For most of us, the grandmother was a figure quite present throughout our childhood. They gave us their love and their patience, even when our parents were already tired of all the mess. For us, as a species, they have an important part in our personal development and nature gave us a help with that.
We live 30 years or more past our fertility period, which is very different from the rest of the species on our planet (as far as we know this reality is present just for humans and killer whales) and this has had a great impact in the way in which we raise our little ones.
According to Kristen Hawkes (cit. by Gopnik, 2016) grandmothers are of vital importance in our life, contributing “substantially to the welfare of early human children”. They have a role in feeding, caring (their help allows parents to have a bigger number of children, despite the enormous length of human childhood), they often have even more time and patience for the child and their experience can also be useful for the parents to learn how to care for their young children more effectively. The grandmothers also take benefits from this relationship, keeping themselves active and often healthier, as well as raising their self-esteem.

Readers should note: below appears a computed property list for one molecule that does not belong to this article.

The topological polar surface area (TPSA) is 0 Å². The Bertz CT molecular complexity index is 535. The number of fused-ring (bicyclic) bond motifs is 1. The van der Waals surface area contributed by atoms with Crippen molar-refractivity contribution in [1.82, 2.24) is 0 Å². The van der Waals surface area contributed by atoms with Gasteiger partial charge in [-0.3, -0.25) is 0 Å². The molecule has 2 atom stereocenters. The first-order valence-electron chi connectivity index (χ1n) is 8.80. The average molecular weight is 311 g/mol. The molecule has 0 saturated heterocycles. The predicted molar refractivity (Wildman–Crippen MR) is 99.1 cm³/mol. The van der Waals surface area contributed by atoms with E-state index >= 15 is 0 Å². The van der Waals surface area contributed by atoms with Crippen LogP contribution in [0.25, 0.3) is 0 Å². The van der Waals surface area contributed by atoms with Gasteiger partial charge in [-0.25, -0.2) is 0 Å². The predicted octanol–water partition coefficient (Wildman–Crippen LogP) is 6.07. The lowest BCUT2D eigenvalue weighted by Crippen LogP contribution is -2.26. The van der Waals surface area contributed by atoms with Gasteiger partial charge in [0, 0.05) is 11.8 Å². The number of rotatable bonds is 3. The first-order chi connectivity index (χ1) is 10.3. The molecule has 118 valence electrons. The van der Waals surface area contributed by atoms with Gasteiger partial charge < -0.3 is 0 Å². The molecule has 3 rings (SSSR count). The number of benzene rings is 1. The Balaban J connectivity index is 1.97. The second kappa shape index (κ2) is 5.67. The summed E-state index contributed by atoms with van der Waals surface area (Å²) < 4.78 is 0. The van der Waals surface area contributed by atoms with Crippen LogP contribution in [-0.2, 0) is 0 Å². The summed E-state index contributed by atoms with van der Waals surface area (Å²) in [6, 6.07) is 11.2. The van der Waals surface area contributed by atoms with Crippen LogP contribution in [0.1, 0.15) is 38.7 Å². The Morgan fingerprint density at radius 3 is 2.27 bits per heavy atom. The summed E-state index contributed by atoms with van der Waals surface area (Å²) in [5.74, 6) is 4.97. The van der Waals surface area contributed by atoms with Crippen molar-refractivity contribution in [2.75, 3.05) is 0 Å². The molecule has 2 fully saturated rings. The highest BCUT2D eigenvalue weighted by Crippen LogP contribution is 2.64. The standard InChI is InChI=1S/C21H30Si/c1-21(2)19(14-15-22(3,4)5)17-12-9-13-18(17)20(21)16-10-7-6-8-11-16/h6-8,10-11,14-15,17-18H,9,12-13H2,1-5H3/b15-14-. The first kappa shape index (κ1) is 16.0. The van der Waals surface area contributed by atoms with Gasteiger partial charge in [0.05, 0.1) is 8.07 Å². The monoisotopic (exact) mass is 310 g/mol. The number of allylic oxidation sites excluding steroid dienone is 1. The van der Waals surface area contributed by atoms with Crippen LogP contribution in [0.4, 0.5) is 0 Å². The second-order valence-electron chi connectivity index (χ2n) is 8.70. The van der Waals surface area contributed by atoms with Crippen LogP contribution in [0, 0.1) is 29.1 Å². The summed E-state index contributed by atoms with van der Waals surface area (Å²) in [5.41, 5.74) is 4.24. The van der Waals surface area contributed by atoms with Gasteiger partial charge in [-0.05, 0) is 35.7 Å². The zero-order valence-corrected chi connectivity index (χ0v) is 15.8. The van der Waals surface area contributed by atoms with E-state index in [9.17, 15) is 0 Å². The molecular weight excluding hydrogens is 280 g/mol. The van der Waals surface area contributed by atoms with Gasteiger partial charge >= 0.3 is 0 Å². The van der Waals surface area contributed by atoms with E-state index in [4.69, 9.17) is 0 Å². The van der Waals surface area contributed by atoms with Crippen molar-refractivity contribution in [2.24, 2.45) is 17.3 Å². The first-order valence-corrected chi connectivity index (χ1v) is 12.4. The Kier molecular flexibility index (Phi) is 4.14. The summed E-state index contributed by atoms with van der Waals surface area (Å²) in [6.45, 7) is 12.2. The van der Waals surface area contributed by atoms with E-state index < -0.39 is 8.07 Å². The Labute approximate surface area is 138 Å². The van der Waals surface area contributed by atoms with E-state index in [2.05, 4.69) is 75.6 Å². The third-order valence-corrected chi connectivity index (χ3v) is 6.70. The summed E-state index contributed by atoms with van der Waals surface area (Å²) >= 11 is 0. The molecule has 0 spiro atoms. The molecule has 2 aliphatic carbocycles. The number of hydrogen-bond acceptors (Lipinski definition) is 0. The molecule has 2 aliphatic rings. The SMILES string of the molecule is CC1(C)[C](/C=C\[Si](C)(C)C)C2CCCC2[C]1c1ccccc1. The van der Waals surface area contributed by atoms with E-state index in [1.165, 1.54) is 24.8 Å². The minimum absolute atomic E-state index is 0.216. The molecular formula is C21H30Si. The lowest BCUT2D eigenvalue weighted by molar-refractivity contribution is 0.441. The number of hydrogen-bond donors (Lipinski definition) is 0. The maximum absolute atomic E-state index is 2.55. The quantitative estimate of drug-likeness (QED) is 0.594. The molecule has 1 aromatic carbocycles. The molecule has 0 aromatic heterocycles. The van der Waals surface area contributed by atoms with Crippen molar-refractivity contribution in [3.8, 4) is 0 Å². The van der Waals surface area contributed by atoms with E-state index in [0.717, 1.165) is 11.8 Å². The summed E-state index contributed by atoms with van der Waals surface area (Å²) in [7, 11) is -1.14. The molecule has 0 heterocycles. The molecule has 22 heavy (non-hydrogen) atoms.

We are a cultural species, where the groups join together different generations and the youngest learn from the elders, giving our grandparents an important role as a link to our historical past. We learn from our ancestors’ experiences and that’s fundamental for our survival, as a species.
The idea of the grandmother that spoils the children is, in fact, recent. Throughout history they’ve had a major role in a children education, giving them great responsibilities in the child’s successful upbringing. They are teachers and caregivers and their role allows us a “longer immaturity, larger brain size, and advanced learning.” (Gopnik, 2016)
GOPNIK, Alison (2016). The Gardener and the Carpenter. New York, NY: Farrar, Straus, and Giroux.
(Image: “Grandmother’s love” – Painted by Cynthia Snider)